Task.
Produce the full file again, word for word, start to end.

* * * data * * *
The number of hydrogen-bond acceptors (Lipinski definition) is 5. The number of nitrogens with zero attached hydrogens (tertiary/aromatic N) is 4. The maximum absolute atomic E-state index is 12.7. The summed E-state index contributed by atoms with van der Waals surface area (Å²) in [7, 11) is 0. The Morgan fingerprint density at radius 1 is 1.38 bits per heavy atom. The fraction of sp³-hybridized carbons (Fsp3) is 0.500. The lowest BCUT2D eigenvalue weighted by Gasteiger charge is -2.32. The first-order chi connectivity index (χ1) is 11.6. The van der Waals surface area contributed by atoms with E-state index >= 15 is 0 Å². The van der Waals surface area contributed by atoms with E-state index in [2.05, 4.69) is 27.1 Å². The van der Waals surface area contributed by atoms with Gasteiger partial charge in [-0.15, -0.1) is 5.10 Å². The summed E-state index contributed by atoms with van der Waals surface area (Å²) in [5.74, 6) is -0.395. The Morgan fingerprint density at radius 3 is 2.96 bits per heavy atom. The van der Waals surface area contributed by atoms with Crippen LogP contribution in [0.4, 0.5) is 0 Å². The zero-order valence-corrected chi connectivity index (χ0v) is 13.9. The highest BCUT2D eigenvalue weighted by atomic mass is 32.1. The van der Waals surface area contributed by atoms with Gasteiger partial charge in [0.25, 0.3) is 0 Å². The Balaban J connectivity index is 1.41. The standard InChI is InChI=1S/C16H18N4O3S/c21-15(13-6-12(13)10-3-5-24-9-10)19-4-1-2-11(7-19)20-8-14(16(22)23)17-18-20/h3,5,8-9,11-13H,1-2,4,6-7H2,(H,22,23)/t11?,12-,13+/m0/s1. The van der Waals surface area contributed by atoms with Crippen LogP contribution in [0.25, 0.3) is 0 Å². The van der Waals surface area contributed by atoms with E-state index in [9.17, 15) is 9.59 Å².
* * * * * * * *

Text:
The number of hydrogen-bond acceptors (Lipinski definition) is 5. The number of nitrogens with zero attached hydrogens (tertiary/aromatic N) is 4. The maximum absolute atomic E-state index is 12.7. The summed E-state index contributed by atoms with van der Waals surface area (Å²) in [7, 11) is 0. The Morgan fingerprint density at radius 1 is 1.38 bits per heavy atom. The fraction of sp³-hybridized carbons (Fsp3) is 0.500. The lowest BCUT2D eigenvalue weighted by Gasteiger charge is -2.32. The first-order chi connectivity index (χ1) is 11.6. The van der Waals surface area contributed by atoms with E-state index >= 15 is 0 Å². The van der Waals surface area contributed by atoms with E-state index in [2.05, 4.69) is 27.1 Å². The van der Waals surface area contributed by atoms with Gasteiger partial charge in [-0.15, -0.1) is 5.10 Å². The summed E-state index contributed by atoms with van der Waals surface area (Å²) in [5.74, 6) is -0.395. The Morgan fingerprint density at radius 3 is 2.96 bits per heavy atom. The van der Waals surface area contributed by atoms with Crippen LogP contribution in [0.4, 0.5) is 0 Å². The zero-order valence-corrected chi connectivity index (χ0v) is 13.9. The highest BCUT2D eigenvalue weighted by atomic mass is 32.1. The van der Waals surface area contributed by atoms with Gasteiger partial charge in [0.25, 0.3) is 0 Å². The Balaban J connectivity index is 1.41. The standard InChI is InChI=1S/C16H18N4O3S/c21-15(13-6-12(13)10-3-5-24-9-10)19-4-1-2-11(7-19)20-8-14(16(22)23)17-18-20/h3,5,8-9,11-13H,1-2,4,6-7H2,(H,22,23)/t11?,12-,13+/m0/s1. The van der Waals surface area contributed by atoms with Crippen LogP contribution in [0.25, 0.3) is 0 Å². The van der Waals surface area contributed by atoms with E-state index in [9.17, 15) is 9.59 Å².